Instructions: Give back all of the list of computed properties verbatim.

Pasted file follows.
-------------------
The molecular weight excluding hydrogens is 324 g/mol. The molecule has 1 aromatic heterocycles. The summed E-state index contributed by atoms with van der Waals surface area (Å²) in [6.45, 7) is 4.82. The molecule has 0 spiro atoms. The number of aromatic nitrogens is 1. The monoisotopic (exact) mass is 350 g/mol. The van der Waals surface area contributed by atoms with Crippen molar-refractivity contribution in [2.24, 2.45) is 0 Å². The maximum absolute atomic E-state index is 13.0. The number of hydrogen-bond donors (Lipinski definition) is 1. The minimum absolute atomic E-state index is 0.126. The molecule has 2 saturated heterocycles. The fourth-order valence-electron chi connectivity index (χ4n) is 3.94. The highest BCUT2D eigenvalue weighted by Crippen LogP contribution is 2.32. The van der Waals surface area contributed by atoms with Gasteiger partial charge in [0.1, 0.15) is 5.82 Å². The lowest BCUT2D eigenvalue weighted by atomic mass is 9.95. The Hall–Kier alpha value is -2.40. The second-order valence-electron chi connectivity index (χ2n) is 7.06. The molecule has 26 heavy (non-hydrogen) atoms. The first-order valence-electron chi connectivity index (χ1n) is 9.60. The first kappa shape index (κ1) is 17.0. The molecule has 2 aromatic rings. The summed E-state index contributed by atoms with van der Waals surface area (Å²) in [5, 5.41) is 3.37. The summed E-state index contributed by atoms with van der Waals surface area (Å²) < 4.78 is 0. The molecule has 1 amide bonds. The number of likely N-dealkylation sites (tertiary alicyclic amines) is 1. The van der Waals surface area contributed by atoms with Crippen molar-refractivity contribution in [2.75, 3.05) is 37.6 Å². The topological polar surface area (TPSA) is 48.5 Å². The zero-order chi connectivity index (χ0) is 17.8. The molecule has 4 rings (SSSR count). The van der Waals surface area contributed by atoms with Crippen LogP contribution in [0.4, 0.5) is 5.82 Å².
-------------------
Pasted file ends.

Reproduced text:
The molecular weight excluding hydrogens is 324 g/mol. The molecule has 1 aromatic heterocycles. The summed E-state index contributed by atoms with van der Waals surface area (Å²) in [6.45, 7) is 4.82. The molecule has 0 spiro atoms. The number of aromatic nitrogens is 1. The monoisotopic (exact) mass is 350 g/mol. The van der Waals surface area contributed by atoms with Crippen molar-refractivity contribution in [2.24, 2.45) is 0 Å². The maximum absolute atomic E-state index is 13.0. The number of hydrogen-bond donors (Lipinski definition) is 1. The minimum absolute atomic E-state index is 0.126. The molecule has 2 saturated heterocycles. The fourth-order valence-electron chi connectivity index (χ4n) is 3.94. The highest BCUT2D eigenvalue weighted by Crippen LogP contribution is 2.32. The van der Waals surface area contributed by atoms with Gasteiger partial charge in [0.1, 0.15) is 5.82 Å². The lowest BCUT2D eigenvalue weighted by atomic mass is 9.95. The Hall–Kier alpha value is -2.40. The second-order valence-electron chi connectivity index (χ2n) is 7.06. The molecule has 26 heavy (non-hydrogen) atoms. The first-order valence-electron chi connectivity index (χ1n) is 9.60. The first kappa shape index (κ1) is 17.0. The molecule has 2 aromatic rings. The summed E-state index contributed by atoms with van der Waals surface area (Å²) in [5, 5.41) is 3.37. The summed E-state index contributed by atoms with van der Waals surface area (Å²) < 4.78 is 0. The molecule has 1 amide bonds. The number of likely N-dealkylation sites (tertiary alicyclic amines) is 1. The van der Waals surface area contributed by atoms with Crippen molar-refractivity contribution in [2.75, 3.05) is 37.6 Å². The topological polar surface area (TPSA) is 48.5 Å². The zero-order chi connectivity index (χ0) is 17.8. The molecule has 4 rings (SSSR count). The van der Waals surface area contributed by atoms with Crippen LogP contribution in [0.4, 0.5) is 5.82 Å².